David Pisarra

Paris Agreement 100 Billion

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Paris Agreement 100 Billion

On April 11, 2021, Posted by , With No Comments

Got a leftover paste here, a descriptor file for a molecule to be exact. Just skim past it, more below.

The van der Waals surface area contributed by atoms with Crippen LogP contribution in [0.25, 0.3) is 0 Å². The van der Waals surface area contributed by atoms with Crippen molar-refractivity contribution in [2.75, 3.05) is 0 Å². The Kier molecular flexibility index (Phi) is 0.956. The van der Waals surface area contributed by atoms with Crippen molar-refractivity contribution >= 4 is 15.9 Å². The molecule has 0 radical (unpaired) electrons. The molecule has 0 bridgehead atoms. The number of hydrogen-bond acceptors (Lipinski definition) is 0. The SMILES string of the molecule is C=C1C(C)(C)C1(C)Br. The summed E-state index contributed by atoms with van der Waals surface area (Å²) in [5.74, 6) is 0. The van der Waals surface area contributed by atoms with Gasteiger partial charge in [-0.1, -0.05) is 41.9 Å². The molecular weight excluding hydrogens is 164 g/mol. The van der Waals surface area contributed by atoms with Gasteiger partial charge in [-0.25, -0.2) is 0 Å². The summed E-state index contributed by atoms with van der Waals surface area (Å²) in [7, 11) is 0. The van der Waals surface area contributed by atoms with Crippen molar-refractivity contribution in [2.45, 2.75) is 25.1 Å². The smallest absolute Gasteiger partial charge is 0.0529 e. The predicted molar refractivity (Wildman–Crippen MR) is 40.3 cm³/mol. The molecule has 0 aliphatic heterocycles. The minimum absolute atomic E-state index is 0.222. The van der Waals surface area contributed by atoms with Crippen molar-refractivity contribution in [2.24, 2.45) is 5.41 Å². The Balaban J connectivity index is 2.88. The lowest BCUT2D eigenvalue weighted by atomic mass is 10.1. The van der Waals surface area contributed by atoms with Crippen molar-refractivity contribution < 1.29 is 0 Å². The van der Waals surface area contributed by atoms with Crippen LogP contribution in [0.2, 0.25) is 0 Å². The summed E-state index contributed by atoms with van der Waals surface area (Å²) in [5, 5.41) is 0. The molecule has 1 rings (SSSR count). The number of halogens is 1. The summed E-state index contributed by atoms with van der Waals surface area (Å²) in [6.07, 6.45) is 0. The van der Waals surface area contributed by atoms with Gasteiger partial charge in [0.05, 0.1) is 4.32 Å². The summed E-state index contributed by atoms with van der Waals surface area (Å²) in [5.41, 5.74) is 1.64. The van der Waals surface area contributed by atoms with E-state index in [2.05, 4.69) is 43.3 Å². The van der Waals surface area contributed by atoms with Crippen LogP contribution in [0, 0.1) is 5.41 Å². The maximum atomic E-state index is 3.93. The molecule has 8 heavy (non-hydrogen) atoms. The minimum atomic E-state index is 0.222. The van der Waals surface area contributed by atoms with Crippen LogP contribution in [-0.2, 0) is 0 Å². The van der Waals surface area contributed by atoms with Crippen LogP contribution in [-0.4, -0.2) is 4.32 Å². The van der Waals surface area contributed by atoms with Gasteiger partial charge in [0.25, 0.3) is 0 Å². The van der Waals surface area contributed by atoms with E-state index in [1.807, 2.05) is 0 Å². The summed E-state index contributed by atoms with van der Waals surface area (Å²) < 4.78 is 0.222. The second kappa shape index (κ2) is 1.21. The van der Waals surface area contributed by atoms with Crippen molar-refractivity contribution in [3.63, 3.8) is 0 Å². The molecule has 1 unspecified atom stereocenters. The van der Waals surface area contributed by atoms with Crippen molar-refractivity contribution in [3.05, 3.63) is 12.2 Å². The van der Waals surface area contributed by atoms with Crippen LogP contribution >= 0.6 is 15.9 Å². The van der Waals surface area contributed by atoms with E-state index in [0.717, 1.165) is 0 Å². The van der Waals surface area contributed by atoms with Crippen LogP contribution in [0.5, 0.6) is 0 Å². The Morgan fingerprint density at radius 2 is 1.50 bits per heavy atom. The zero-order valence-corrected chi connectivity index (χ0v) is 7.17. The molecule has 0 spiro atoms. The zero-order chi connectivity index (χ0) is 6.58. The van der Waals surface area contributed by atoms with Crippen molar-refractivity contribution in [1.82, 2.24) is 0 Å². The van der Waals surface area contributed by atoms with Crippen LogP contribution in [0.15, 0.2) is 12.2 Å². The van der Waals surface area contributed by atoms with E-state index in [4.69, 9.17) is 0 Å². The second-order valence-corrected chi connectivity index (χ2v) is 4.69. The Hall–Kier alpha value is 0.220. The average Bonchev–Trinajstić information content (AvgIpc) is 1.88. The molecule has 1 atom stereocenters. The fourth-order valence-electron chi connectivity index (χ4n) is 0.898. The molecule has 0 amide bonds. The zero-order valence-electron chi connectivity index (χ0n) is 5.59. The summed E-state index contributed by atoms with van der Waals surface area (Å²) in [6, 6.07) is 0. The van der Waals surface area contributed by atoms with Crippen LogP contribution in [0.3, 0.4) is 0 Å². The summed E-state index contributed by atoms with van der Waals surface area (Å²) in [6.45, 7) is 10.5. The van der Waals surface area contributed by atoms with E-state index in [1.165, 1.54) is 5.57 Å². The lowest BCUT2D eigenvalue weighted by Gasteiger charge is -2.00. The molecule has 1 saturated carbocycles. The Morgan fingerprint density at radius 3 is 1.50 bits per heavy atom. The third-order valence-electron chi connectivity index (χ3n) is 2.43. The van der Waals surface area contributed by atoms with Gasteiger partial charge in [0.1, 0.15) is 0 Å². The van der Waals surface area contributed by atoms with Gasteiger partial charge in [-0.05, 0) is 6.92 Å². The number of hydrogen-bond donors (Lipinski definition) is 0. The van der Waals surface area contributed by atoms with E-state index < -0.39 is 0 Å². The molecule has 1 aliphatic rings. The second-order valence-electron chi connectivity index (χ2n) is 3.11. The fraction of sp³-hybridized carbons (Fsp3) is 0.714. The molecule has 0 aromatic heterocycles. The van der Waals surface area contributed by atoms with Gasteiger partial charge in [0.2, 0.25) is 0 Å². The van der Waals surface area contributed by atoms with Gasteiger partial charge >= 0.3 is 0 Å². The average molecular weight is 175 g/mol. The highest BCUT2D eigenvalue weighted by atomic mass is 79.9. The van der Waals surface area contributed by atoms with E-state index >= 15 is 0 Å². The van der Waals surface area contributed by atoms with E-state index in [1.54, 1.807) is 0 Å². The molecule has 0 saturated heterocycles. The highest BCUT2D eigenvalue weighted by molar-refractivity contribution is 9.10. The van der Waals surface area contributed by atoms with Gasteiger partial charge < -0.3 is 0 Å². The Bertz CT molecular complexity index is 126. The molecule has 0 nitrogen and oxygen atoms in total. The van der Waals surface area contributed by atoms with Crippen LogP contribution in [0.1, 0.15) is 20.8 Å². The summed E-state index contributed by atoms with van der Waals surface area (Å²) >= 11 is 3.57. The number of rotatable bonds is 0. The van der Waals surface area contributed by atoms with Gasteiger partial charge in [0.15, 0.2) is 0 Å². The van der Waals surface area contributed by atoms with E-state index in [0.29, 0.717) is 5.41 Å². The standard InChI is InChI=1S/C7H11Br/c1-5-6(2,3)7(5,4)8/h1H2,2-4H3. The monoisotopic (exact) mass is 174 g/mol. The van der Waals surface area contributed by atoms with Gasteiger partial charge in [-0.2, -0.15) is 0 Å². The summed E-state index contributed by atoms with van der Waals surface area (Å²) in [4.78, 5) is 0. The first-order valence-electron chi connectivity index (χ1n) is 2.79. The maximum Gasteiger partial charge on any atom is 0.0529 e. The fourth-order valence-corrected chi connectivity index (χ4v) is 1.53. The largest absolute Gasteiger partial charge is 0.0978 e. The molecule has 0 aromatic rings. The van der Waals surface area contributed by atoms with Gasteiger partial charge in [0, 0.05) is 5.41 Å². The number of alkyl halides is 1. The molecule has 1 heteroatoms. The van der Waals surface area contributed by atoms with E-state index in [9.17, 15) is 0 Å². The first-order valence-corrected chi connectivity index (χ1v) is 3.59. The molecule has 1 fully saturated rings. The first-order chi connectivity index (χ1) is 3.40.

In the world of climate finance, the December 2015 Paris Agreement was a highlight. One of the most important outcomes of the summit was the commitment to mobilize $100 billion a year by 2020 in “new and additional” funds to help developing countries avoid, or at least adapt to, the worst consequences of climate change. In signing the agreement, developed countries have accepted the principle of historical responsibility for global warming and must therefore take the lead when it comes to doing something about it. AFD will spend at least EUR 3 billion on renewable energy development in Africa over the period 2016-2020, part of the commitment of 5 billion euros per year in 2020. To date, France`s contribution amounts to 46 projects, representing 2.2 billion euros, or 1.3 GW of new capacity and the connection of more than 2 million people. The credit is intended to help set up the African Renewable Energy Initiative (AREI), which is expected to provide 10GW to Africa by 2020 and 300GW in renewable energy by 2030. According to a report by the Organisation for Economic Co-operation and Development (OECD) published on Friday (September 13th), “the funding made available and mobilized by developed countries for climate action in developing countries has been increased to $71.2 billion in 2017.” The dilemma this poses to the poorest nations is clearly visible in countries like Ghana. To meet its obligations under the Paris Agreement, the West African country will need to mobilize nearly $22.6 billion in investment over the next 10 years. The government is expected to demand more than $5 billion from the Green Climate Fund. Commitments to contribute to the Green Fund thus exceed the $9.3 billion pledged at the last Berlin conference in 2014, although some contributors have yet to show their commitment. COP26 will begin discussions on setting the next climate change target within the framework of the UNFCCC. In this context, it is important to note that the IPCC has estimated that investments of $3.5 trillion would be needed to reduce greenhouse gas emissions and keep warming below 1.5 degrees Celsius.

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